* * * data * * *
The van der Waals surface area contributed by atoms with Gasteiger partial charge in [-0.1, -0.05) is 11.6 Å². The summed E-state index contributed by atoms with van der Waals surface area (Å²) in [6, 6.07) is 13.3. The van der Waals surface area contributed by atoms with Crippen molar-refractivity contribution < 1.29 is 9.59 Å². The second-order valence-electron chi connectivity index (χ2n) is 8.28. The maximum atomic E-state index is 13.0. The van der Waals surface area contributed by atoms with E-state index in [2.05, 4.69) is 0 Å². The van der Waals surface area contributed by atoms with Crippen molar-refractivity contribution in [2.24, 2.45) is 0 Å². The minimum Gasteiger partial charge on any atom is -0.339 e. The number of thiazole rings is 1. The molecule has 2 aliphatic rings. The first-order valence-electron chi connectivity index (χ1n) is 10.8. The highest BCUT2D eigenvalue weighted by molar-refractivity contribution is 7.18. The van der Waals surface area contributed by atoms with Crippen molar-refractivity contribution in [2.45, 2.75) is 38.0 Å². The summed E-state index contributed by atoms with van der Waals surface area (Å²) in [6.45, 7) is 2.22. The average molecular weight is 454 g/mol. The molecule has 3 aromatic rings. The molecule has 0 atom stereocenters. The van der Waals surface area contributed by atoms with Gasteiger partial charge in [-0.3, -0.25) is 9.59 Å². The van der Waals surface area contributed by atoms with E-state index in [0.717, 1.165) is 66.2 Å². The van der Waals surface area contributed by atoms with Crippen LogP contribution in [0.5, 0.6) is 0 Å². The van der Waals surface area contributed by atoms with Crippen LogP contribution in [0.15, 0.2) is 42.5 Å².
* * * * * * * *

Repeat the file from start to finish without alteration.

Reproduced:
The van der Waals surface area contributed by atoms with Gasteiger partial charge in [-0.1, -0.05) is 11.6 Å². The summed E-state index contributed by atoms with van der Waals surface area (Å²) in [6, 6.07) is 13.3. The van der Waals surface area contributed by atoms with Crippen molar-refractivity contribution < 1.29 is 9.59 Å². The second-order valence-electron chi connectivity index (χ2n) is 8.28. The maximum atomic E-state index is 13.0. The van der Waals surface area contributed by atoms with E-state index in [2.05, 4.69) is 0 Å². The van der Waals surface area contributed by atoms with Crippen molar-refractivity contribution in [2.24, 2.45) is 0 Å². The minimum Gasteiger partial charge on any atom is -0.339 e. The number of thiazole rings is 1. The molecule has 2 aliphatic rings. The first-order valence-electron chi connectivity index (χ1n) is 10.8. The highest BCUT2D eigenvalue weighted by molar-refractivity contribution is 7.18. The van der Waals surface area contributed by atoms with Crippen molar-refractivity contribution in [2.45, 2.75) is 38.0 Å². The summed E-state index contributed by atoms with van der Waals surface area (Å²) in [6.45, 7) is 2.22. The average molecular weight is 454 g/mol. The molecule has 3 aromatic rings. The molecule has 0 atom stereocenters. The van der Waals surface area contributed by atoms with Gasteiger partial charge in [-0.3, -0.25) is 9.59 Å². The van der Waals surface area contributed by atoms with E-state index in [0.717, 1.165) is 66.2 Å². The van der Waals surface area contributed by atoms with Crippen LogP contribution in [0.5, 0.6) is 0 Å². The van der Waals surface area contributed by atoms with Crippen LogP contribution in [0.15, 0.2) is 42.5 Å².